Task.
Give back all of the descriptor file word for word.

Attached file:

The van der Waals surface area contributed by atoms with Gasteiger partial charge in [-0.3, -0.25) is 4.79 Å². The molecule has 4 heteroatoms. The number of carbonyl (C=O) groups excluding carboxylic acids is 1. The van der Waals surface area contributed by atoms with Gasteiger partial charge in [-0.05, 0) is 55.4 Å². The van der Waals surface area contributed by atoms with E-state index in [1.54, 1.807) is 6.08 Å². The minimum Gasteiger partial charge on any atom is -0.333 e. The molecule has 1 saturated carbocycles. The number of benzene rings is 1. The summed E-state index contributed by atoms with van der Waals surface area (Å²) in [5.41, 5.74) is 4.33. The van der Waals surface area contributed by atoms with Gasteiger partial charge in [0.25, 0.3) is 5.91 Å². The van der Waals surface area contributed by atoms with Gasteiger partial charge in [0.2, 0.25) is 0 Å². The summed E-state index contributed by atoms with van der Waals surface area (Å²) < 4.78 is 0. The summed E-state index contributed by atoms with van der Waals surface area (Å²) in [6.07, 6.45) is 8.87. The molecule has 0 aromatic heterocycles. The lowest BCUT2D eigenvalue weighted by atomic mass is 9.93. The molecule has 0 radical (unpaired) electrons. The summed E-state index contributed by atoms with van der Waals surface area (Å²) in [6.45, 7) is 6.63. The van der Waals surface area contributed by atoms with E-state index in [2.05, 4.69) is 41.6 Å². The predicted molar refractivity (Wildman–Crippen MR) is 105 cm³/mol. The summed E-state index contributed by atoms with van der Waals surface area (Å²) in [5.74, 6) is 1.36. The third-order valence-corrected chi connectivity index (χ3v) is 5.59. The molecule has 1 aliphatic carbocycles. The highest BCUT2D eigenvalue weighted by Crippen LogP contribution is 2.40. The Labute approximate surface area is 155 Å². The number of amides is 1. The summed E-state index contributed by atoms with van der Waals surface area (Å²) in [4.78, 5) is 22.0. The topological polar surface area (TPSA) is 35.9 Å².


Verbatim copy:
The van der Waals surface area contributed by atoms with Gasteiger partial charge in [-0.3, -0.25) is 4.79 Å². The molecule has 4 heteroatoms. The number of carbonyl (C=O) groups excluding carboxylic acids is 1. The van der Waals surface area contributed by atoms with Gasteiger partial charge in [-0.05, 0) is 55.4 Å². The van der Waals surface area contributed by atoms with E-state index in [1.54, 1.807) is 6.08 Å². The minimum Gasteiger partial charge on any atom is -0.333 e. The molecule has 1 saturated carbocycles. The number of benzene rings is 1. The summed E-state index contributed by atoms with van der Waals surface area (Å²) in [5.41, 5.74) is 4.33. The van der Waals surface area contributed by atoms with Gasteiger partial charge in [0.25, 0.3) is 5.91 Å². The van der Waals surface area contributed by atoms with Gasteiger partial charge in [0.2, 0.25) is 0 Å². The summed E-state index contributed by atoms with van der Waals surface area (Å²) < 4.78 is 0. The summed E-state index contributed by atoms with van der Waals surface area (Å²) in [6.07, 6.45) is 8.87. The molecule has 0 aromatic heterocycles. The lowest BCUT2D eigenvalue weighted by atomic mass is 9.93. The molecule has 0 radical (unpaired) electrons. The summed E-state index contributed by atoms with van der Waals surface area (Å²) in [6.45, 7) is 6.63. The van der Waals surface area contributed by atoms with E-state index in [2.05, 4.69) is 41.6 Å². The predicted molar refractivity (Wildman–Crippen MR) is 105 cm³/mol. The summed E-state index contributed by atoms with van der Waals surface area (Å²) in [5.74, 6) is 1.36. The third-order valence-corrected chi connectivity index (χ3v) is 5.59. The molecule has 1 aliphatic carbocycles. The highest BCUT2D eigenvalue weighted by Crippen LogP contribution is 2.40. The Labute approximate surface area is 155 Å². The number of amides is 1. The summed E-state index contributed by atoms with van der Waals surface area (Å²) in [4.78, 5) is 22.0. The topological polar surface area (TPSA) is 35.9 Å².